Dr. Robert E. Farber, 85, family physician, health commissioner

April 09, 2004|By Jacques Kelly | Jacques Kelly,SUN STAFF

Dr. Robert Ennis Farber, a retired family practice physician and former Baltimore health commissioner, died of lung disease Wednesday at his Roland Park home. He was 85.

Born in Pierce, W.Va., Dr. Farber was raised in Sparrows Point, where his father practiced medicine. He was a 1936 graduate of Gilman School and earned a chemistry degree from Princeton University.

After graduating from the Johns Hopkins School of Medicine in 1943, he joined the Navy and was a ship's doctor aboard the USS Karnes, an attack transport that delivered troops for landings in the Pacific island-hopping campaign of World War II.

Dr. Farber crossed the Pacific several times and participated in engagements at Okinawa, Saipan and the Marshall Islands. After the war, he assisted Chinese nationalists regaining control of China.

"One day the surgeon was not available, and he went off and performed a successful appendectomy at sea," said his son, Robert E. Farber Jr. of Arlington, Va. "He found his war services challenging, but it was one of the great experiences of his life."

Dr. Farber attained the rank of lieutenant commander and joined his father in a general practice in Sparrows Point in the late 1940s.

"A point of pride for him was the 600 babies or more he delivered over the course of the seven years he was in practice," his son said.

In 1954, Dr. Farber turned from private practice to work for the city Health Department and later earned a master's degree from the Johns Hopkins School of Hygiene and Public Health.

"My father was not a flashy person. He was a reliable man who held strong feelings and a personal responsibility for what he was doing," his son said. "He took a small health department and made it deliver many services to large parts of the population. He felt the health of the city was better because of what his department accomplished."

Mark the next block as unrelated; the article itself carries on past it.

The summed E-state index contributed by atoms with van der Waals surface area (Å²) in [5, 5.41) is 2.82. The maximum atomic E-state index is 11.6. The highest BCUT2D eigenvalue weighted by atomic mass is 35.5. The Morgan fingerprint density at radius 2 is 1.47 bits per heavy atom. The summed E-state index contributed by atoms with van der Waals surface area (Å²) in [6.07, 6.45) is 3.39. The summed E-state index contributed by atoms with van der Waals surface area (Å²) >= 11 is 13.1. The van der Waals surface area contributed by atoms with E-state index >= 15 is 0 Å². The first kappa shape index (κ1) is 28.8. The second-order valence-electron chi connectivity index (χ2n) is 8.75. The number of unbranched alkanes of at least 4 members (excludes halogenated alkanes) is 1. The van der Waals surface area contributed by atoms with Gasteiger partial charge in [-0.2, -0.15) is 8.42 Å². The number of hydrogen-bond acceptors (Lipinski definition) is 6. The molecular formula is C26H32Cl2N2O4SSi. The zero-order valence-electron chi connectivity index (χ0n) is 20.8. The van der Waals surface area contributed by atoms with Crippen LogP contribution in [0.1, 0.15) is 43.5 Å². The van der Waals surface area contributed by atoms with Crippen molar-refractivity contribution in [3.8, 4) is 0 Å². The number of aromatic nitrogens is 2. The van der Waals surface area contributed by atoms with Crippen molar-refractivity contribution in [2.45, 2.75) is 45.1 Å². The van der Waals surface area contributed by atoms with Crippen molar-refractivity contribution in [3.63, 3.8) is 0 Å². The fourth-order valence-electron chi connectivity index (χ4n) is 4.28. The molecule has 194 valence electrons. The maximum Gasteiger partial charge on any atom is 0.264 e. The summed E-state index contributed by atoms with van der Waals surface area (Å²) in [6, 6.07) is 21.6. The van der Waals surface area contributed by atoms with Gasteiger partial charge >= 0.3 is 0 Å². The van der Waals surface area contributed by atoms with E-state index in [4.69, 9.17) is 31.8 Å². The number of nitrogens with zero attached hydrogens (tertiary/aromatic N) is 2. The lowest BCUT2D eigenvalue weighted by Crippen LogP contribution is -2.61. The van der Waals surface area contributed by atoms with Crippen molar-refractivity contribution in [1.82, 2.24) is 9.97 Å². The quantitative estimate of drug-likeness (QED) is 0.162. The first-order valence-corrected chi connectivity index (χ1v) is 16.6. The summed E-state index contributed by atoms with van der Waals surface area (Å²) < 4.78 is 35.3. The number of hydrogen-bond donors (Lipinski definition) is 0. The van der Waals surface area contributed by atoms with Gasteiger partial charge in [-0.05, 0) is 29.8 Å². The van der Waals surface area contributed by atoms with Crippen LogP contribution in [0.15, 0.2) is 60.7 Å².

In 1962, then-Mayor J. Harold Grady appointed him as commissioner of health. He held the job for 12 years and oversaw enlargement of an agency that benefited from increased federal funding under the Great Society initiative of President Lyndon B. Johnson.

"He was a competent, conscientious health commissioner," former Mayor Thomas J. D'Alesandro III said yesterday. "He was not a crier. He accepted the responsibilities of his task in businesslike fashion. He governed his agency with a great deal of attention."

Newspaper articles and editorials noted that city infant mortality rates fell 15 percent under his administration. Polio, measles and tuberculosis were virtually eliminated.

He retired at the end of 1974, and focused his free time on doing wood and needle work and researching family history.

Services will be held at 1 p.m. Tuesday at St. David's Episcopal Church, Roland Avenue and Oakdale Road.

In addition to his son, survivors include his wife of 57 years, the former Mary Raymond Streeter; another son, Allen S. Farber of Oneonta, N.Y.; a brother, Dawson Farber of Towson; and two granddaughters.

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